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Fast and pray for peace

YANGON (SE): “Sincerely there is no happiness in many parts of this country,” the archbishop of Yangon, Charles Cardinal Bo, said of his land of the Union of Myanmar in his message for the beginning of 2017.

“War goes on in many parts. For more than 200,000 internally displaced people in the camps, there is NO Happy New Year,” he stated in a sad reflection on the state of the nation.

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Church bombed in Myanmar

LASHIO (UCAN): A Catholic church was bombed in the conflict-torn northern Shan State in the Union of Myanmar as renewed fighting between the military and armed ethnic groups intensified.

In an ironic twist, the church of St. Francis Xavier in Mongkoe Township near the Chinese border was hit by air strikes on December 3, the feast day of the patron of the parish.

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Call for a Church school comeback in Myanmar

YANGON (UCAN): Saying that in the heyday of the Christian school system during the 1950s, Burma had the best educated children in Asia, Charles Cardinal Maung Bo, from Yangon, intends to make an appeal to the government to allow Churches to contribute once again to the revitalisation of the nation.

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Myanmar censures religious prejudice

MANDALAY (SE): The State Sangha Maha Nayaka Committee of Myanmar, an official council of senior Buddhist monks, refused to validate what it regards as the renegade, trouble-fomenting Ma Ba Tha, which is variously translated as the Patriotic Association of Myanmar or Association for the Protection of Race and Religion, as a legitimate Buddhist organisation.

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Talk peace not balance of fear

MANDALAY (UCAN)  A reluctance or inability to pro-actively promote peace on behalf of the Church in the Union of Myanmar has lead Charles Cardinal Bo to say that he believes that the Church is letting the people down.

He said that religious leaders need to do more than just condemn violence or be content with a balance of fear.

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Moral power can overcome oppression

LIVERPOOL (CNS): Catholic people throughout the world truly do support those in even far-flung places who are suffering from oppression and other forms of persecution, the archbishop of Yangon in the Union of Myanmar, Charles Cardinal Maung Bo, told a gathering in the Metropolitan Cathedral of Christ the King in Liverpool, the United Kingdom, on May 22.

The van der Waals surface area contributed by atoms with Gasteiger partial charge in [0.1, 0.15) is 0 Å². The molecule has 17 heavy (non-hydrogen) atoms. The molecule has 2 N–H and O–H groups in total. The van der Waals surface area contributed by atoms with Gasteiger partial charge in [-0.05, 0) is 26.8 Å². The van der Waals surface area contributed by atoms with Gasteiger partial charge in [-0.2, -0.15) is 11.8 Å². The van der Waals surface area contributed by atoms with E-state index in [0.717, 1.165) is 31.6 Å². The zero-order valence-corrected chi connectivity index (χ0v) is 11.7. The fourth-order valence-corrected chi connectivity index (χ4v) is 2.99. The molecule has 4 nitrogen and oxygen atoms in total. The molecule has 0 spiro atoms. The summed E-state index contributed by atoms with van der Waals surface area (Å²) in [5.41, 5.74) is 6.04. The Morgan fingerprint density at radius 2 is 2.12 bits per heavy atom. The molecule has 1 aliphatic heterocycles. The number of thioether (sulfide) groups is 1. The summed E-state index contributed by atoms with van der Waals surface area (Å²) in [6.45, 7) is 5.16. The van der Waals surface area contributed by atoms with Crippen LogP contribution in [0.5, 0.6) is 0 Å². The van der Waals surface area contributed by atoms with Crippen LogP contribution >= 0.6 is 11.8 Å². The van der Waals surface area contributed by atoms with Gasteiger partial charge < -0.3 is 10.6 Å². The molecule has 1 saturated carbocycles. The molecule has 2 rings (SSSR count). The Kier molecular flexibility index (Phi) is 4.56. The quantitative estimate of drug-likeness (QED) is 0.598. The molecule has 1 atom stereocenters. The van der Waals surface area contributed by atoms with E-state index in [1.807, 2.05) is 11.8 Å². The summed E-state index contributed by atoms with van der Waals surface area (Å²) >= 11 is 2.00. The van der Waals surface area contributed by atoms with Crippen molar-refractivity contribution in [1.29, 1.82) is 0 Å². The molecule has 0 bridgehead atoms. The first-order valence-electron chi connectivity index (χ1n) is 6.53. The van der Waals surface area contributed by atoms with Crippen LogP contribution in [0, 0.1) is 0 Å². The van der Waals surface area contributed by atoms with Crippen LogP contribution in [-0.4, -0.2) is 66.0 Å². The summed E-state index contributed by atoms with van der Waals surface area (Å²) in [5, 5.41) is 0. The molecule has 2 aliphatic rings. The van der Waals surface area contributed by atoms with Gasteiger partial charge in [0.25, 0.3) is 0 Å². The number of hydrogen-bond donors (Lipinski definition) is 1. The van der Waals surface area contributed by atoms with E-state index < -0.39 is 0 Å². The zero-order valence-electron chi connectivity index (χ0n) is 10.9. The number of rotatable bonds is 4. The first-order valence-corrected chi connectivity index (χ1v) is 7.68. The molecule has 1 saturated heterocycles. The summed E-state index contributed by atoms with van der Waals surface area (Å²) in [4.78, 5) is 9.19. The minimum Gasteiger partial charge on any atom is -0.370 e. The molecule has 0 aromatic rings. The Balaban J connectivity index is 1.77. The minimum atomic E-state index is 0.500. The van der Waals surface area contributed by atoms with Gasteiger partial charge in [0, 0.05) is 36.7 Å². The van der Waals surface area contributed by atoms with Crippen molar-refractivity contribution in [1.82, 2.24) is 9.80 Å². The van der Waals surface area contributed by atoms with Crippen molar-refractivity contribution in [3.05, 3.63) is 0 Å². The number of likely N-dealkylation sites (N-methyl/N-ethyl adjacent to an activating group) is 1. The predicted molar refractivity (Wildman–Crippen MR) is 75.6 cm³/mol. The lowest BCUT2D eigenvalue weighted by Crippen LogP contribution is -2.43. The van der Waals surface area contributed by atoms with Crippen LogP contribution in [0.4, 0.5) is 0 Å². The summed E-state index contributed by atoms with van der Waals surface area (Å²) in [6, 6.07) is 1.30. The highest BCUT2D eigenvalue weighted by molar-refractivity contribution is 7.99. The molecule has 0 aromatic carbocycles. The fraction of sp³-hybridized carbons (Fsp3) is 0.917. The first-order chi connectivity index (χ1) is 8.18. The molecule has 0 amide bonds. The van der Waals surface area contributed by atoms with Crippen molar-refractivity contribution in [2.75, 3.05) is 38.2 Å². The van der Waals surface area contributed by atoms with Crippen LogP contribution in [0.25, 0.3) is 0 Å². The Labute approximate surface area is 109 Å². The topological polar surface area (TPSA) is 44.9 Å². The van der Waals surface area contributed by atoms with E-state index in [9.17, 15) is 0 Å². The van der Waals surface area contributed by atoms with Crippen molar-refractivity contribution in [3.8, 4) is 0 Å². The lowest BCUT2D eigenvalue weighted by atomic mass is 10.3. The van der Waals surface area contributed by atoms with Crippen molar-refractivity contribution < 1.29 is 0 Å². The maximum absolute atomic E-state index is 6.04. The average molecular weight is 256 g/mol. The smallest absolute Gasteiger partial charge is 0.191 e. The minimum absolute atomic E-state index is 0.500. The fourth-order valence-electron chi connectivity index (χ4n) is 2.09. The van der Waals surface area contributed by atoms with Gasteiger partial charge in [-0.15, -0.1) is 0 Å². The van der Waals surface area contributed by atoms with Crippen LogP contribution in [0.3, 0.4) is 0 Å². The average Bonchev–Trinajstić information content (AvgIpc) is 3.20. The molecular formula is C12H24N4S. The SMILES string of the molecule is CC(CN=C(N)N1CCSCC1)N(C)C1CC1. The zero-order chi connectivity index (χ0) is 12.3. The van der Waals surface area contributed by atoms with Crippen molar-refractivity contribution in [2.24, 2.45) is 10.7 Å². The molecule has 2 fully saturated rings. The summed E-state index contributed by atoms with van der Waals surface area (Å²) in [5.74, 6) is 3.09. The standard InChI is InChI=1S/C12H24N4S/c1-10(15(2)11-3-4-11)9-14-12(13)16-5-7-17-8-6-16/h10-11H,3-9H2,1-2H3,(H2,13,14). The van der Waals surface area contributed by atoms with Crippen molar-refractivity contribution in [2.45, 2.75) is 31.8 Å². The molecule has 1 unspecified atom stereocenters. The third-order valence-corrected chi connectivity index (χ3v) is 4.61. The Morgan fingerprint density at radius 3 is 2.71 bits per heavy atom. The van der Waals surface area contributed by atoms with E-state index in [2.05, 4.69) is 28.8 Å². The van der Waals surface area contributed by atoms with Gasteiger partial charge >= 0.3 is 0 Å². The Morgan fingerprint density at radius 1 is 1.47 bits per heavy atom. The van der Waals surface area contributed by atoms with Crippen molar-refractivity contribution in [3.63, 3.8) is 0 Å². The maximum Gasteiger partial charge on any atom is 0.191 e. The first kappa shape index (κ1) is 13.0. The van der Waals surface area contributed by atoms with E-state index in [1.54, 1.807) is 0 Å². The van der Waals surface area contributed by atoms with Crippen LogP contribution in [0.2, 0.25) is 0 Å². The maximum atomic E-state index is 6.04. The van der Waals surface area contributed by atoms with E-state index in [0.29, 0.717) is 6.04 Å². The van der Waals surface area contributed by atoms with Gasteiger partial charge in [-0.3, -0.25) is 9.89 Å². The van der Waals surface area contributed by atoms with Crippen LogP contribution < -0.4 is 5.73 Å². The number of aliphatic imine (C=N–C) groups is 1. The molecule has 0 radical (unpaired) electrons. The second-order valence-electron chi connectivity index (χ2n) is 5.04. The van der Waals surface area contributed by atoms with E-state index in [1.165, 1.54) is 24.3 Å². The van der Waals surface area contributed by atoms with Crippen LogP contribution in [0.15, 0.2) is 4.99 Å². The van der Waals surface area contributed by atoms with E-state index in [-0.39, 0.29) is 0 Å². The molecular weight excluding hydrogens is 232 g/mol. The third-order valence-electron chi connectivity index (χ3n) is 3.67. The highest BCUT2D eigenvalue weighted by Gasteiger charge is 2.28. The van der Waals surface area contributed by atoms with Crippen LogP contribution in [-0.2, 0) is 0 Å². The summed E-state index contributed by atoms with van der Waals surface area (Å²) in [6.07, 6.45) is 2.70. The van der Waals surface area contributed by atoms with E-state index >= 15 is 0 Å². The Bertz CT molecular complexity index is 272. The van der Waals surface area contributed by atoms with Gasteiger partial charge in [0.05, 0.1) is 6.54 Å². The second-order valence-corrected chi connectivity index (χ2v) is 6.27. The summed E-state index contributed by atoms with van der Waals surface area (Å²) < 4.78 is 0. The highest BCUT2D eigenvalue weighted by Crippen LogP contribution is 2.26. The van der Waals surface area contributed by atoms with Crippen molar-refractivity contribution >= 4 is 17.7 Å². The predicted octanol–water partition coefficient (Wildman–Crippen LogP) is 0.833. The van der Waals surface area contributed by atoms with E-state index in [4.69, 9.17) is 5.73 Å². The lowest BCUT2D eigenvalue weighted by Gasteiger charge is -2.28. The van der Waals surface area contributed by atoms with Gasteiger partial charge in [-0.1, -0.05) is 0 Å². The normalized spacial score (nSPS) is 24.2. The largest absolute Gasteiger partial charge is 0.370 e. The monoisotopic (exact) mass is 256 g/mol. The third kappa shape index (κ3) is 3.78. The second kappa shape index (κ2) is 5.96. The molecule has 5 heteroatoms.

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Bid to expel Muslims from their homes fails

Mandalay (UCAN): A Buddhist group in Myanmar’s religiously divided Rakhine state in the Union of Myanmar has failed in its bid to pressure local authorities to expel Muslims from Sittwe.

Soe Naing, from the Rakhine National Network, a civil society organisation based in Sittwe, said that a petition with around 400 signatures was sent to the state’s chief minister in mid-May demanding that Muslims be expelled from the city’s Aung Mingalar quarter.

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Critics blame logging for Myanmar floods

Mandalay (UCAN): Advocates and politicians from Myanmar’s predominantly Christian, Kachin State have blamed the destruction of hundreds of houses destroyed by floods and landslides in late April on environmental degradation caused by the logging industry.

Steven Tsa Ji, general secretary of Kachin Development Networking Group, said the recent disaster is the result of intensive logging and mining conducted by Chinese companies.

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Rohingya still a dirty word in Myanmar

Mandalay (UCAN): The Muslim minority in Rakhine, Myanmar, identify as themselves as Rohingya, a term that the country’s new civilian government, just like the previous military regime, refuses to acknowledge.

The government instead insists on referring to the Rohingyas as Bengalis, implying that they are, instead, illegal immigrants from neighbouring Bangladesh. This is despite the fact that the Rohingya have lived in Myanmar for decades.

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Protests against inadequate rehousing

Mandalay (UCAN): Around 1,000 people, including Christian clergy, joined protests on January 5 and 6 in Hakha, the capital of Myanmar’s impoverished Chin state, by people angry at local government plans to re-house them in an area that lacks adequate roads and drainage.

Reverend Lai Cung, a protest leader from the Hakha Khuahlul Baptist Church. Said, “We are going to continue our protests if the local government doesn’t respond to our demands.” 

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